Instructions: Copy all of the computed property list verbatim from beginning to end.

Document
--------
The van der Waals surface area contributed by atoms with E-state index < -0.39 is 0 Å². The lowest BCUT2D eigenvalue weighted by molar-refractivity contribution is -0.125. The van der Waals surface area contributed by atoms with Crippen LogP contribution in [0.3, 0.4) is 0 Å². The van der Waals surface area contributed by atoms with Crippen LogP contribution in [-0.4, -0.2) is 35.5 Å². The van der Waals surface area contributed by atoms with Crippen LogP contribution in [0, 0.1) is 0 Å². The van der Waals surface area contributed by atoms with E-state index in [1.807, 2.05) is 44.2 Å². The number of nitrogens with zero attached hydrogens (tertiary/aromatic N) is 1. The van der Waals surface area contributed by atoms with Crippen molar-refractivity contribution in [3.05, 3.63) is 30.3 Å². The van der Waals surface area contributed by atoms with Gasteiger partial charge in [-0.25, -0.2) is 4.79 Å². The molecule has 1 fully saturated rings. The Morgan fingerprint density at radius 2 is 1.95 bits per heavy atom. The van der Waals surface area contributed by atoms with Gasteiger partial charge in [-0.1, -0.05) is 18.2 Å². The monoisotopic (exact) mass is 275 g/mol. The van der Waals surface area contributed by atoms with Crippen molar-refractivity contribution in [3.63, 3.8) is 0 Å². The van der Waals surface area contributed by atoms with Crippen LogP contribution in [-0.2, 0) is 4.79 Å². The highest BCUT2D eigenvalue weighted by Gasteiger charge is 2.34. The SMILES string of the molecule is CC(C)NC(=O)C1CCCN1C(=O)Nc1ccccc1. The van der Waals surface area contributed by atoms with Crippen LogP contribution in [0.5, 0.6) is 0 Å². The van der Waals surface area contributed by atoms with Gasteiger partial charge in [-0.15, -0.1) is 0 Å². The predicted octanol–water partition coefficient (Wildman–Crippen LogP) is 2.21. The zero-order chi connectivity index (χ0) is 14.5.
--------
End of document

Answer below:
The van der Waals surface area contributed by atoms with E-state index < -0.39 is 0 Å². The lowest BCUT2D eigenvalue weighted by molar-refractivity contribution is -0.125. The van der Waals surface area contributed by atoms with Crippen LogP contribution in [0.3, 0.4) is 0 Å². The van der Waals surface area contributed by atoms with Crippen LogP contribution in [-0.4, -0.2) is 35.5 Å². The van der Waals surface area contributed by atoms with Crippen LogP contribution in [0, 0.1) is 0 Å². The van der Waals surface area contributed by atoms with E-state index in [1.807, 2.05) is 44.2 Å². The number of nitrogens with zero attached hydrogens (tertiary/aromatic N) is 1. The van der Waals surface area contributed by atoms with Crippen molar-refractivity contribution in [3.05, 3.63) is 30.3 Å². The van der Waals surface area contributed by atoms with Gasteiger partial charge in [-0.25, -0.2) is 4.79 Å². The molecule has 1 fully saturated rings. The Morgan fingerprint density at radius 2 is 1.95 bits per heavy atom. The van der Waals surface area contributed by atoms with Gasteiger partial charge in [-0.1, -0.05) is 18.2 Å². The monoisotopic (exact) mass is 275 g/mol. The van der Waals surface area contributed by atoms with Crippen molar-refractivity contribution in [3.63, 3.8) is 0 Å². The van der Waals surface area contributed by atoms with Crippen LogP contribution in [-0.2, 0) is 4.79 Å². The highest BCUT2D eigenvalue weighted by Gasteiger charge is 2.34. The SMILES string of the molecule is CC(C)NC(=O)C1CCCN1C(=O)Nc1ccccc1. The van der Waals surface area contributed by atoms with Crippen LogP contribution in [0.5, 0.6) is 0 Å². The van der Waals surface area contributed by atoms with Gasteiger partial charge in [-0.15, -0.1) is 0 Å². The predicted octanol–water partition coefficient (Wildman–Crippen LogP) is 2.21. The zero-order chi connectivity index (χ0) is 14.5.